A decades-long wait for a library in Strathcona ended April 19 with the opening of a new branch near Heatley Avenue on East Hastings Street.
It’s the first major civic building in Vancouver to have an official aboriginal name — nə́c̓aʔmat ct, which reflects the idea of “we are one” in the hən̓q̓əmin̓əm̓ (Musqueam) language. It was inspired by the community suggestion “Namwayut” — the theme of the City of Vancouver’s Year of Reconciliation activities.
The new 11,000-square-foot library takes up the first two floors of a six-storey building designed by Dialog, which also features four floors for the YWCA’s Cause We Care House — 21 units of social housing for single mothers and their children.
The library and social housing complex is the result of a partnership between the Vancouver Public Library, YWCA Metro Vancouver and the City of Vancouver.
Mayor Gregor Robertson, who spoke at the official opening, said the library and affordable housing units have been long-anticipated and are a welcome addition to the neighbourhood.
He cited the importance of the library’s First Nations name.
“We want to see lots more of this. This is the beginning of a big change to welcome back the place names, welcome back the language, the hən̓q̓əmin̓əm language, to make sure we recognize the history of this place and the names that evolved with our city and the places around us,” he said.
“We’re looking forward to a vigorous process, particularly in this year of 150 plus, at recognizing the history and looking at naming opportunities of our city assets of important parts of the city that right now don’t have names or have names that were bestowed in absolute disregard or ignorance of existing names many years ago.”
VPL board chairwoman Kyla Epstein described public libraries as the “only fee-free centres for life-long learning, knowledge exchange, cultural exchange and for preserving our communities' memories and history.”
“Regardless of whether this is done through books, films, music, physical objects or digital platforms, public libraries ensure that everyone has access to information and culture and the opportunities to share and create their ideas,” she said.
Sandra Singh, the VPL’s chief librarian, said opening a branch in Strathcona has been a priority of the board since the early 2000s.
It’s the only neighbourhood in Vancouver that didn’t have a full-service library branch. There is the Carnegie reading room at Main and Hastings, as well as a small branch in Strathcona elementary school, but that had limited hours and space. The new library replaces what was offered at the school.
“Having a full-service branch where we can offer the full range of services for a community is really important,” Singh said.
The library features a reading room, an Internet area, a children’s space, a teen zone and the adult collection. There’s also what’s been dubbed “the Bud Osborn creation space.” It’s a digital media creation space, similar to, but smaller than, the digital inspiration lab at the central library. Osborn was an activist and poet who wrote about the Downtown Eastside and was recognized for helping to establish Insite, the city’s first supervised injection site. Osborn died in 2014.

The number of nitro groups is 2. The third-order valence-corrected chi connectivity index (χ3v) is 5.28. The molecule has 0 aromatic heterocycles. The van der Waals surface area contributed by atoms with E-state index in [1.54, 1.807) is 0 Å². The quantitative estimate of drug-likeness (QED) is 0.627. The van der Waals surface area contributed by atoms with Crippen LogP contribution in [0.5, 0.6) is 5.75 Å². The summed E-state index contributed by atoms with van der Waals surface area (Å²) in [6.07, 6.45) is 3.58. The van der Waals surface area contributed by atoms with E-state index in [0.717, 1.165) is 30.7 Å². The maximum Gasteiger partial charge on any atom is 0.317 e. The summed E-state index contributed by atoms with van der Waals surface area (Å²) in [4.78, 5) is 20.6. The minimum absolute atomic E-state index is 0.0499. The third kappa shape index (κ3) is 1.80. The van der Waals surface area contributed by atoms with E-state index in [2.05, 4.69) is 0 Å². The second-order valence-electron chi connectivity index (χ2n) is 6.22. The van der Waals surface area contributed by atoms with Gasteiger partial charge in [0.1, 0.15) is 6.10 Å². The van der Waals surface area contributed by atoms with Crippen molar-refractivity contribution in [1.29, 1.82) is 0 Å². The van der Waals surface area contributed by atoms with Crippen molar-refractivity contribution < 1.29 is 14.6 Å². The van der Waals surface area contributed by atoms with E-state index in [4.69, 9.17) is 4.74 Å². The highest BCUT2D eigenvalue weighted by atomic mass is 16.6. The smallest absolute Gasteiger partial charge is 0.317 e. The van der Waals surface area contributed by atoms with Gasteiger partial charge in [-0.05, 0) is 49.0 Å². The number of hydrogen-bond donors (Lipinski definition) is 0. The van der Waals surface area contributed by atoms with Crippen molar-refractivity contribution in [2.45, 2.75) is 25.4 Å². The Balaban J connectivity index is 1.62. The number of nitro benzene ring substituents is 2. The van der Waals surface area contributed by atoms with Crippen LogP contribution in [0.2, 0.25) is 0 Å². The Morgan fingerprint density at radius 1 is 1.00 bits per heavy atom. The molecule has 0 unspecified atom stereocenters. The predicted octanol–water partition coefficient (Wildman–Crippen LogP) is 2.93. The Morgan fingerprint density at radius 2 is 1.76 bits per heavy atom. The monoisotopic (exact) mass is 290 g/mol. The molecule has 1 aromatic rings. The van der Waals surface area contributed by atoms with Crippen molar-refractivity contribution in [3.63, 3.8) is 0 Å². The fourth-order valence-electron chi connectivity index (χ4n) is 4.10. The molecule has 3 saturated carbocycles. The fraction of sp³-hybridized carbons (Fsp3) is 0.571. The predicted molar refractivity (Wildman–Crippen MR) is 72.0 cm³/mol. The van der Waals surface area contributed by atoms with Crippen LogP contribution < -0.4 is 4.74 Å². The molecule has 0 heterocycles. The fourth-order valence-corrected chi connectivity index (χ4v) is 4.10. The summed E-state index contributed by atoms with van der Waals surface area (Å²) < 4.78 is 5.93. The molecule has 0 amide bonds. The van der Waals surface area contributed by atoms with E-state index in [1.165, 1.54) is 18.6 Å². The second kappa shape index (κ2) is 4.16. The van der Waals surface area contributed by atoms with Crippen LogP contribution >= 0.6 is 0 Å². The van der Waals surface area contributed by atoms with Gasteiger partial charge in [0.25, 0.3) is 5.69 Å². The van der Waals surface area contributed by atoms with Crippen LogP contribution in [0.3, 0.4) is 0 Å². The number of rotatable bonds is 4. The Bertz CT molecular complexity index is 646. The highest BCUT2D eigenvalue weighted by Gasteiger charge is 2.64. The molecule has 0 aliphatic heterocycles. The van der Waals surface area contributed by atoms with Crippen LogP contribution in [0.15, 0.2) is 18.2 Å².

Community rooms have been named for Wo Soon (Mary) Lee Chan, a Strathcona community organizer in the 1960s who fought plans to build a highway through the neighbourhood, as well as Nellie Yip, a nurse and midwife who served women in Chinatown from the early 1900s to 1930.
The social housing part of the building features individual suites along with 4,500 square feet of outdoor and indoor community space for its residents where things such as medical services and mother-and-child programs will be provided.
Janet Austin, CEO of Metro Vancouver YWCA, said single mothers and their children can be particularly vulnerable — they have the highest rates of poverty and have the greatest difficulty finding affordable, safe housing of all family types.
She listed off various donors who helped the organization raise $10.2 million to cover its share of the capital costs, and to establish an operating endowment fund of $700,000, including a family that wished to remain anonymous. The family contributed a “substantial” amount, according to Austin, who said she couldn’t disclose the actual amount.
But she read a note the family sent to her, which stated: “Coming from a first-generation Chinese-Canadian immigrant family, we feel a deep sense of gratitude towards the First Nations people whose unceded territory has provided us with a treasured city to call home over many decades. We hope, in turn, that this beautiful new residence will be a place of healing, thriving and flourishing for all the women and children who inhabit it.”